Unrelenting faith in the face of insurmountable contradictory evidence is a trait of believers in conspiracy theories that has long confounded researchers. For instance, past research has demonstrated how attempting to use evidence to sway believers of anti-vaccine conspiracy theories can backfire, increasing their certainty in the conspiracy. Could it also be the case that knowing that most people doubt a conspiracy actually makes believing in it more appealing, by fostering in the believer a sense of being somehow special? This question was explored recently in the European Journal of Social Psychology by Roland Imhoff and Pia Karoline Lamberty at Johannes Gutenberg University in Mainz, Germany.
When I was at primary school, we used to type out the word “BOOBIES” using upside-down digits on our electronic calculators and we thought it was hilarious. This was an all-boys school in the late 80s, cut us some slack. And anyway, maybe we weren’t so daft. The word (although spelt differently as “Booby”) was among the top-three most funny words as identified in a new paper in Behaviour Research, which is the first in-depth investigation of the perceived funniness of individual English words.
Among the 5000 words that were studied, Booty was rated the funniest of all, scoring 4.32 on average on a scale from 1 (not funny at all) to 5 (most funny). The lowest scoring word was Rape with an average of 1.18. The researchers Tomas Engelthaler and Thomas Hills at the University of Warwick, England hope their findings will provide a useful resource, a “highly rudimentary ‘fruit fly’ version” of humour” for researchers studying the psychology of what makes us laugh.
“After decades of debate, a consensus is emerging about the way self-esteem develops across the lifespan.” So wrote a pair of psychologists – one from Kings College London, the other from the University of California Davis – in a paper published back in 2005. That “consensus” is that self-esteem is relatively high in childhood, drops during adolescence, rises gradually through adulthood before dropping sharply in old age. But a new paper suggests that there’s a major blip in this pattern for one huge part of the population. Becoming a mother triggers a decline in self-esteem and relationship satisfaction over at least the next three years, according to research on nearly 85,000 mothers in Norway, forthcoming in the Journal of Personality and Social Psychology.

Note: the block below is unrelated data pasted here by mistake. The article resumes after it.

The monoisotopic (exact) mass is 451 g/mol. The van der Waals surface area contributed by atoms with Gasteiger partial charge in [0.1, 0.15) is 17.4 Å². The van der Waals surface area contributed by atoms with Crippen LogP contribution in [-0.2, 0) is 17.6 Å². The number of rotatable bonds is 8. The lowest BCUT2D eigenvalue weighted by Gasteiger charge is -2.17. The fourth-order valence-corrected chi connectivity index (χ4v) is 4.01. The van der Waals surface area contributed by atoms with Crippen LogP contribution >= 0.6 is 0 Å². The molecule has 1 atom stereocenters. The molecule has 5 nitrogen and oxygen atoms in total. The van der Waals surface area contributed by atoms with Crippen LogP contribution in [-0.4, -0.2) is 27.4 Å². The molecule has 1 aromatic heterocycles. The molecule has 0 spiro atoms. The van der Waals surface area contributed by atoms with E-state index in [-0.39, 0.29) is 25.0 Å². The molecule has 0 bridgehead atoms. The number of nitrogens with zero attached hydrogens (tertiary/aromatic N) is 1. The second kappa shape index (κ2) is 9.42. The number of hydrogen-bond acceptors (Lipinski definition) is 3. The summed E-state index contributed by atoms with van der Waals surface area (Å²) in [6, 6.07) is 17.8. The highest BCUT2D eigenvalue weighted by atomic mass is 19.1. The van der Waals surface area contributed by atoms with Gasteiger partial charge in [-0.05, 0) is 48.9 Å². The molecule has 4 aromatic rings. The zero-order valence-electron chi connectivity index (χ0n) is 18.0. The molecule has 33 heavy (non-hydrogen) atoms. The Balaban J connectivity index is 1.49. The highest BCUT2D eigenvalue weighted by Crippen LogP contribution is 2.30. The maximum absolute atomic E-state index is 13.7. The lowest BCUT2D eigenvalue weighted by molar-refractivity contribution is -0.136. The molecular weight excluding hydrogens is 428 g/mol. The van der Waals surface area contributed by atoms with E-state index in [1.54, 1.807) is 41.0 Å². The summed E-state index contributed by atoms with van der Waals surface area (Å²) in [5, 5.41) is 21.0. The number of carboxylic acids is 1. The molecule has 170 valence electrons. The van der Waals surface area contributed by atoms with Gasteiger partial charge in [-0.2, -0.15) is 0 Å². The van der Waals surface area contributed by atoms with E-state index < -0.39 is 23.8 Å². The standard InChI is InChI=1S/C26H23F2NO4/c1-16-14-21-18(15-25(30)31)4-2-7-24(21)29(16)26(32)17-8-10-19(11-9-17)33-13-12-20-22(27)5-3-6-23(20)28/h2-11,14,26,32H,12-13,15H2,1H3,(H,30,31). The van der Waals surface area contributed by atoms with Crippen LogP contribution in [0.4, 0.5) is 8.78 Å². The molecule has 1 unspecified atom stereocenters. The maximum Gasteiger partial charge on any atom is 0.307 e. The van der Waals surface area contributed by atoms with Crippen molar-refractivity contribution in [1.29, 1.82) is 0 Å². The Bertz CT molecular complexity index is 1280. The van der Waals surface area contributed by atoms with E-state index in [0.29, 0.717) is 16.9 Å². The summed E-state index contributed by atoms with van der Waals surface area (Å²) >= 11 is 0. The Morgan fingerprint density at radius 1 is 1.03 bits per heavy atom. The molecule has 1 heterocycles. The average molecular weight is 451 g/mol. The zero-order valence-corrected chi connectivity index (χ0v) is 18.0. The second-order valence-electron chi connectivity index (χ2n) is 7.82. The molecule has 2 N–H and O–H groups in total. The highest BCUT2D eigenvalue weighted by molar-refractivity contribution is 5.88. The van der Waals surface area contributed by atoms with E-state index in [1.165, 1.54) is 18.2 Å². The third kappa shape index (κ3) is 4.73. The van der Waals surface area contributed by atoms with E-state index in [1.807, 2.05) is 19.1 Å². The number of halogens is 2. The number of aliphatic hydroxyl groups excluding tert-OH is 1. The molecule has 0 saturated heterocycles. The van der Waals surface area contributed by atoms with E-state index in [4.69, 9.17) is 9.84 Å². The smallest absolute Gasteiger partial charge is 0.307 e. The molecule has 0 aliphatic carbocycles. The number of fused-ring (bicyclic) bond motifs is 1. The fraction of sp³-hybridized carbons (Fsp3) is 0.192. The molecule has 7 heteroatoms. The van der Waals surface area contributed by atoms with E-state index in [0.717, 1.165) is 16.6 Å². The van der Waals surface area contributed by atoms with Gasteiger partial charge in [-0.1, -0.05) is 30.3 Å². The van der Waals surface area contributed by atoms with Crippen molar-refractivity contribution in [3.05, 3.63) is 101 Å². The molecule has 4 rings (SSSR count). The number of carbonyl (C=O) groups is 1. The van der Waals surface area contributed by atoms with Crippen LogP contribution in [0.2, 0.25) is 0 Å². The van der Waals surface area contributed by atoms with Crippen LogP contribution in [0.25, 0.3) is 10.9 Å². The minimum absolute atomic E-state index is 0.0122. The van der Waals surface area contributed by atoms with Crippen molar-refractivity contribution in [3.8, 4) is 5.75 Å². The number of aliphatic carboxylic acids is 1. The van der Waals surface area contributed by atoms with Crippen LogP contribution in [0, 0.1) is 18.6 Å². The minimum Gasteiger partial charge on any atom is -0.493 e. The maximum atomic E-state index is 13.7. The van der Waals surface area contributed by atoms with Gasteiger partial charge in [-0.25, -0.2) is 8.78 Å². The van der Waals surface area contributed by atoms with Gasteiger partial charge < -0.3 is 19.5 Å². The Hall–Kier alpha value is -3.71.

Self-control has been dubbed a “master virtue” – one which enables so many others, such as selflessness and perseverance. Indeed, better control of short-term impulses in conflict with long-term goals is linked to everything from greater health to greater wealth. It’s no surprise, then, that schools are adopting strategies designed to improve their students’ self-control, under the assumption that there is no downside. But is there…?
Some researchers have argued that there might be. High levels of self-control might promote obsessive-compulsive tendencies, or a dysfunctional kind of perfectionism, in which a person rigidly strives for unreachable standards. Another potential downside has been suggested: “Too much” self-control might lead to “frequent and sometimes unnecessary regulation of emotions, thoughts and behaviours, resulting in a life marked by rigidity and blandness, thereby lowering subjective wellbeing” note the authors of anew paper on the topic, published in the Journal of Personality.
It’s a stereotype that has improved a little over the years but still persists: women are more emotionally expressive than men. Like Bridget Jones, we constantly reveal exactly how we’re feeling, while men, Mark Darcy-like, look on impassively.
Although prior evidence suggests that women really do smile more often, a new study, published in PLOS One, has considered a greater variety of facial expressions, and it finds that the gender pattern is more complex, with some emotions displayed more by men than women. Arguably, this work helps to reveal not only differences in the emotional signals men and women send to others, but also differences in the emotions that we feel.